Please use this identifier to cite or link to this item:
|Scopus||Web of Science®||Altmetric|
|Title:||Dental arch form in three Pacific populations: a comparison with Japanese and Australian Aboriginal samples|
|Citation:||Journal Nihon University School of Dentistry, 1997; 39(4):196-201|
|Abstract:||The purpose of this study was to provide information about arch shape variations among South Pacific populations. The application of Fourier transforms, Y(øi) = ao/2 + Ʃ(aicos øi + bisin øi) was used to separate two components of variation; size and shape. Dental arch size can be described by one coefficient (ao), while the shape can be summarized by the first three harmonics (amp1-3) in the Fourier series. The materials used in this study were dental casts of South Pacific populations (Fiji, Western Samoa and Kiribati), Australian Aboriginals and Japanese. Fijians, Western Samoans and Kiribati people have larger upper and lower dental arches than that of Japanese. These populations were separated by the arch size and first Fourier amplitudes which showed the arch depth/width ratio. The Fijian upper and lower dental arches were significantly larger than those found in other populations and was characterised by a wide posterior arch breadth. The Western Samoan and Kiribati arch shape was more similar to the Japanese arch shape than the Fijian. Distribution patterns of arch shape characteristics in these populations showed the same tendencies in the upper and lower arches.|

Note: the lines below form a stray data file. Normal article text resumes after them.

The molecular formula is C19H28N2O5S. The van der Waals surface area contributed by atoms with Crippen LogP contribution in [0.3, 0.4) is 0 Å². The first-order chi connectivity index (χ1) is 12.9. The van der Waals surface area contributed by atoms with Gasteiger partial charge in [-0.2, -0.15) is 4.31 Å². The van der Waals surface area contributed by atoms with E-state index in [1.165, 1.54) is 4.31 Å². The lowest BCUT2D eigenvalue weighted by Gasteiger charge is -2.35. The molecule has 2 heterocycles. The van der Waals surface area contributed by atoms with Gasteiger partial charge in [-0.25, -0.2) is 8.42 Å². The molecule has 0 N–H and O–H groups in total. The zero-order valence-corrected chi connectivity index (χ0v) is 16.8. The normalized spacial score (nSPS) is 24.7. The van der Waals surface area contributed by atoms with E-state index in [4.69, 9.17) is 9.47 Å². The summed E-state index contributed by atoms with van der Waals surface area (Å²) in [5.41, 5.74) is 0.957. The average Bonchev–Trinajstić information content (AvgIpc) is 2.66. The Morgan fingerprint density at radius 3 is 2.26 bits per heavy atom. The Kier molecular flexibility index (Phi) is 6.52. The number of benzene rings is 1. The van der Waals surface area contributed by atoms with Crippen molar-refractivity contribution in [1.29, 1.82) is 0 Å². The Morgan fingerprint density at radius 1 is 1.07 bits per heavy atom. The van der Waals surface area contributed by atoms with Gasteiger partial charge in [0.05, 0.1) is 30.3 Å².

|Keywords:||dental arch; Fourier analysis; pacific populations; cranial index|
|Appears in Collections:||Dentistry publications|
Files in This Item:
There are no files associated with this item.
Items in DSpace are protected by copyright, with all rights reserved, unless otherwise indicated.